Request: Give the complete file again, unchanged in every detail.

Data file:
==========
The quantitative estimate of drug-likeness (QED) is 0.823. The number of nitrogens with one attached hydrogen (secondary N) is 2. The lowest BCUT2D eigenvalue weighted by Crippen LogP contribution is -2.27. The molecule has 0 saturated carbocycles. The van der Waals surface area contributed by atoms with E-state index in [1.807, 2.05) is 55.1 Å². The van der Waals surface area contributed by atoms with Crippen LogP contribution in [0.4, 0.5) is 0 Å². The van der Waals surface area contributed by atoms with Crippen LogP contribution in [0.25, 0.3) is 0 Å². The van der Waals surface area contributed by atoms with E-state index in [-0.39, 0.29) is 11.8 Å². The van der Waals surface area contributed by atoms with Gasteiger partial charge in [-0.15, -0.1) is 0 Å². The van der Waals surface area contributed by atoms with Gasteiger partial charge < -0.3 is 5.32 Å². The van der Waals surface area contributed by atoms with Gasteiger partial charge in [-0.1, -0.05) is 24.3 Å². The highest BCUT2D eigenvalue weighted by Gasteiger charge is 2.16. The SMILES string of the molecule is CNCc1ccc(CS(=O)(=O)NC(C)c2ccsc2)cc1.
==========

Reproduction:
The quantitative estimate of drug-likeness (QED) is 0.823. The number of nitrogens with one attached hydrogen (secondary N) is 2. The lowest BCUT2D eigenvalue weighted by Crippen LogP contribution is -2.27. The molecule has 0 saturated carbocycles. The van der Waals surface area contributed by atoms with E-state index in [1.807, 2.05) is 55.1 Å². The van der Waals surface area contributed by atoms with Crippen LogP contribution in [0.4, 0.5) is 0 Å². The van der Waals surface area contributed by atoms with Crippen LogP contribution in [0.25, 0.3) is 0 Å². The van der Waals surface area contributed by atoms with E-state index in [-0.39, 0.29) is 11.8 Å². The van der Waals surface area contributed by atoms with Gasteiger partial charge in [-0.15, -0.1) is 0 Å². The van der Waals surface area contributed by atoms with Gasteiger partial charge < -0.3 is 5.32 Å². The van der Waals surface area contributed by atoms with Gasteiger partial charge in [-0.1, -0.05) is 24.3 Å². The highest BCUT2D eigenvalue weighted by Gasteiger charge is 2.16. The SMILES string of the molecule is CNCc1ccc(CS(=O)(=O)NC(C)c2ccsc2)cc1.